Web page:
Welcome. This is the sixth article in a series on stress which aims to give you simple ideas for managing stress. Each article contains an idea to manage stress, a short explanation why it is helpful in managing stress and an exercise based on the idea. Then it is up to you to try it out over the week. To get the most out of this series, write down how each exercise is working for you in managing your stress.
Stress Reducing Ideas – Idea 1 – Cultivating Gratitude
Stress Reducing Ideas – Idea 2 – Becoming Mindful
Stress Reducing Ideas – Idea 3 – Altruistic Acts
Stress Reducing Ideas – Idea 4 – Socialising
Stress Reducing Ideas – Idea 5 – Hydration
This week’s idea is Setting Tasks with Compassion
When we are stressed it is easy for daily tasks to feel overwhelming. We may be running from work to other commitments and not have the time for extra tasks. We might be too busy to sort mail, do our banking, file our emails, reply to messages, arrange dental appointments, rsvp to invitations etc. Over time the build up of these tasks can become too much for us to even start to sort out. This can lead to further stress, for example if we miss a bill or payment and incur further charges or miss a loved one’s birthday.
Making a daily to do list can help some people but others find this more stressful as inevitably there will be more on the list than is possible to do in a day and we are at risk of feeling overwhelmed or criticising ourselves for not doing it all. For those of us who find to do lists helpful, it is about setting realistic timeframes for each task and setting aside the time to do each one. It is also about being flexible and compassionate toward ourselves. It is important to congratulate ourselves when we complete a task and recognise our achievement. When we don’t manage to complete a task or we come across complications, we try not to criticise ourselves but instead show self-compassion. We acknowledge what we have done and create a new list for another day with a new timeframe. We may need to problem solve and break down a task into smaller steps to help us overcome complications or challenges we may face when trying to complete a task.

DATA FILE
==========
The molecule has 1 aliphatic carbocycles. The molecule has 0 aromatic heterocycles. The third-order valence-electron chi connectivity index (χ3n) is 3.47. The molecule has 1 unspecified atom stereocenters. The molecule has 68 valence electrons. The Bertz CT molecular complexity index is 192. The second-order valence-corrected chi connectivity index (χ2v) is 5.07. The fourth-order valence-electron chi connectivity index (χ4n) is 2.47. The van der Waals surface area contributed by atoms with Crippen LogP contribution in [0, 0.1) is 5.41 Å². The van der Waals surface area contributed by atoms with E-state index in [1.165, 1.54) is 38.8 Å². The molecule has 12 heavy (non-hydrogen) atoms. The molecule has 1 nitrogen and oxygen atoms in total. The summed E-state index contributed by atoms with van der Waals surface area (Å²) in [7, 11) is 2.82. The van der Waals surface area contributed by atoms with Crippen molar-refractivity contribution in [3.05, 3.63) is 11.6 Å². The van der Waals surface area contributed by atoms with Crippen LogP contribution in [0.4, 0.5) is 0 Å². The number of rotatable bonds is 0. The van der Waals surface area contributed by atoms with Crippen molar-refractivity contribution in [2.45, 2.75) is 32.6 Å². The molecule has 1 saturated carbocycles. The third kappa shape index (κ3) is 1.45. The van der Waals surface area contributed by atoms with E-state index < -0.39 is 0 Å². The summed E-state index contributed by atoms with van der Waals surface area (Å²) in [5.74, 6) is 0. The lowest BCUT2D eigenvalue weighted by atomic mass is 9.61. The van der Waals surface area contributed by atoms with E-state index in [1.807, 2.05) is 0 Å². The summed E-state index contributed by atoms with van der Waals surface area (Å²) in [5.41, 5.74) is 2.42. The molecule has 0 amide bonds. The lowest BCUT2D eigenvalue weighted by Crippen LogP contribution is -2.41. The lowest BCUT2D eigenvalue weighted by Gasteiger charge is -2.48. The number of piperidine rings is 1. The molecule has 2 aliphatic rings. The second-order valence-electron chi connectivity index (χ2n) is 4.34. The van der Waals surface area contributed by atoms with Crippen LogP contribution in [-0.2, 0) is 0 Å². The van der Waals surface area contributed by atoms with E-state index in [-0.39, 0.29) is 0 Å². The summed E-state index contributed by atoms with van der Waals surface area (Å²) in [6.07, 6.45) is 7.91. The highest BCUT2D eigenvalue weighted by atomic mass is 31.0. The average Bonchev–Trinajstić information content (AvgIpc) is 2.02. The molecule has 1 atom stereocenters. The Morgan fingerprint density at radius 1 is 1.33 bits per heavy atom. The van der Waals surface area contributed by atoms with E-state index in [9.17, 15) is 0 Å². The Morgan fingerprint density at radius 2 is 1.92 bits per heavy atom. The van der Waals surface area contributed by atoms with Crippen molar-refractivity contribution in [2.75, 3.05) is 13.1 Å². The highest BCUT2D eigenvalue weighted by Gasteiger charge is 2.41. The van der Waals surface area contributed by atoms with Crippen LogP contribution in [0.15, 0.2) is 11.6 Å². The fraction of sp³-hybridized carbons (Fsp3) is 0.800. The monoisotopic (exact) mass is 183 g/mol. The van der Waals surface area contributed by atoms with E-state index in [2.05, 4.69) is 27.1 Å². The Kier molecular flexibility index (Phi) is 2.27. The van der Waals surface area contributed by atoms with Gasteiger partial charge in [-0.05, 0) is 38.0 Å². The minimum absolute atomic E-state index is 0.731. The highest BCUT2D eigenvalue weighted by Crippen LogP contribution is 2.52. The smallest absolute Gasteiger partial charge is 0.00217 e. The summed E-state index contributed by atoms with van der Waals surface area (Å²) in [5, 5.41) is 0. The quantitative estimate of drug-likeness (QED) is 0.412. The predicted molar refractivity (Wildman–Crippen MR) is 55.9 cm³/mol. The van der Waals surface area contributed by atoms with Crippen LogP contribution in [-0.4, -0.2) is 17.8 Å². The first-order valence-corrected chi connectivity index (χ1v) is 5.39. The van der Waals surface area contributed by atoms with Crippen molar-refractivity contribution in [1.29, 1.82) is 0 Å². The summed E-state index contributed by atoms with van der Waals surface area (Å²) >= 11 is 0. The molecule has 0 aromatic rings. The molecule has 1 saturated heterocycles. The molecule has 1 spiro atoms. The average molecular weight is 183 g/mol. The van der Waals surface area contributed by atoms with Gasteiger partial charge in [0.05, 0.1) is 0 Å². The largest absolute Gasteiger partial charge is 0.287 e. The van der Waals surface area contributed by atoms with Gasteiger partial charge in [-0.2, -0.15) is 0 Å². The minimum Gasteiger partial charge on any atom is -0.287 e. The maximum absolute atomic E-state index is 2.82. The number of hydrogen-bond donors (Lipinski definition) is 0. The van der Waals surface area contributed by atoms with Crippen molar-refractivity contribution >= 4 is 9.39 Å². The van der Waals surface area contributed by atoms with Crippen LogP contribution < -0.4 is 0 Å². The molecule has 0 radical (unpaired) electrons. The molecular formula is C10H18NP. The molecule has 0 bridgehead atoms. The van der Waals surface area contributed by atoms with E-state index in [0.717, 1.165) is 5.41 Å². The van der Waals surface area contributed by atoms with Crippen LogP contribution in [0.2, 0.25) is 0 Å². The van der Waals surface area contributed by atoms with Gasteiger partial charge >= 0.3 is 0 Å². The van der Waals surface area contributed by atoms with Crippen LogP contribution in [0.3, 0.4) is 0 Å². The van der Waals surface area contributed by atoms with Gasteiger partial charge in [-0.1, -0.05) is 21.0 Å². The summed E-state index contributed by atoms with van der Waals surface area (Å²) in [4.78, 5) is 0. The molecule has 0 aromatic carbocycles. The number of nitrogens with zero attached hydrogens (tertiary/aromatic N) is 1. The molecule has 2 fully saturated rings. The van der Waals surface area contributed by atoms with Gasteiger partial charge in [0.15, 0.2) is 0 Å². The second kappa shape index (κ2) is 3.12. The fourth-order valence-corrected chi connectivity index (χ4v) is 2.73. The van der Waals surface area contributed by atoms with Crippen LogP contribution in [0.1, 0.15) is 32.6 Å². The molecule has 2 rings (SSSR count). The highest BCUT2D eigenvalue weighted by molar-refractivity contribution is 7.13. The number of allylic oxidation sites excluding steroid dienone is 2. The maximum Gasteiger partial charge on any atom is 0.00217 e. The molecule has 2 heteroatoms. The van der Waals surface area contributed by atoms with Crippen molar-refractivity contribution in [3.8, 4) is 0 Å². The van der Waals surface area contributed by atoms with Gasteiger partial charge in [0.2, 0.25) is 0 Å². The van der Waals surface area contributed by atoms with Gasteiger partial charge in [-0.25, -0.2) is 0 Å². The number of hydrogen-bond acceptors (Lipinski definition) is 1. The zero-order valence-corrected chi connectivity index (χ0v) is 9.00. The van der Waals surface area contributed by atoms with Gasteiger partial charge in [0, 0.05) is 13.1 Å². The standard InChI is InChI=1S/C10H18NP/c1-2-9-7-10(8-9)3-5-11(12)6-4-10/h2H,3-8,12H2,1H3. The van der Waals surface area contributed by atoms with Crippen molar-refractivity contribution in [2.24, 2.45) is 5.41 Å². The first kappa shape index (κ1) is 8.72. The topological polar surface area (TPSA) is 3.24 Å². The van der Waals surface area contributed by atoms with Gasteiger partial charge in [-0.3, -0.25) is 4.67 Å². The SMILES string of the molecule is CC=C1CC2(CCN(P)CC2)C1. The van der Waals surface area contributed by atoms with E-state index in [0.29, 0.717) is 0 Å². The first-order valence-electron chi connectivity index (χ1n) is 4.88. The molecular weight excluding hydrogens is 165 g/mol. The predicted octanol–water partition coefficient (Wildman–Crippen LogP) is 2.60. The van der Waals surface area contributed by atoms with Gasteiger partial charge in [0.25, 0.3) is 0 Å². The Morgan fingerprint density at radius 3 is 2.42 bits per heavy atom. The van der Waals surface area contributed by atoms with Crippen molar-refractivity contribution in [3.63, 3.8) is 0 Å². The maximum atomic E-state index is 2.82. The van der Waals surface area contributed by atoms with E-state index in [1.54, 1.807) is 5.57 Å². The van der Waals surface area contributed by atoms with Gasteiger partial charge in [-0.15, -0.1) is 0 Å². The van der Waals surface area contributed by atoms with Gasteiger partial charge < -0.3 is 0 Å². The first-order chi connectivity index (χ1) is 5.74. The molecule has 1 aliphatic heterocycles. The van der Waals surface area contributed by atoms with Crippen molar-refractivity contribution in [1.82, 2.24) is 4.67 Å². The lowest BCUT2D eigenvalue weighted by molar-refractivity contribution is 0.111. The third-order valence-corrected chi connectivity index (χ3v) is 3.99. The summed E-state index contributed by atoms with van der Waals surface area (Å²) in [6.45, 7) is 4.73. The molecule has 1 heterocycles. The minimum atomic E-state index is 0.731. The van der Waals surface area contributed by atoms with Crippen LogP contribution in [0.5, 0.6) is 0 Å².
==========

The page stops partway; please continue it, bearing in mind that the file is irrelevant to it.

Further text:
For those of us who really don’t like lists, we might find sending an email to ourselves can help us to acknowledge what needs to be done. This can be helpful to visual the tasks ahead and give us thinking time for when we are going to do them. Talking to someone and saying out loud what we need to do can help us to focus on the task and set the time aside to do it. Some of us just need a bit of head space to think about setting tasks.
How you set tasks is personal to you. There is no right or wrong way and each is effective depending on your preference. What is important is setting tasks with compassion.
Exercise in Setting Tasks with Compassion
Think of a task that you have been putting off. Either by writing it down, typing, talking or thinking in your mind. Acknowledge with understanding and compassion the barriers or reasons it is has been difficult to do this task. Now brainstorm solutions to complete this task. You might want to break down the task into manageable steps with a realistic timeframe to complete each step. Maybe you just want to think or list the first step and concentrate on that step before thinking too far ahead of yourself. Now, with compassion say to yourself that you are further on with completing this task than you were before and congratulate yourself for no longer putting it to the back of your mind. Set aside the time when you can to complete the first step and congratulate yourself when you complete this step. Show compassion and understanding if you are not able to complete the first step and brainstorm solutions. Again acknowledge you are further on with completing this task than you were before you started. Keep going and you will get there. Everyone who made it to the top, started with a first step.
If you have enjoyed reading this article please like and share. I will introduce you to another stress managing idea next week. Until then have a good one.
Thank you to Luke Bennett Photography for this week’s feature image.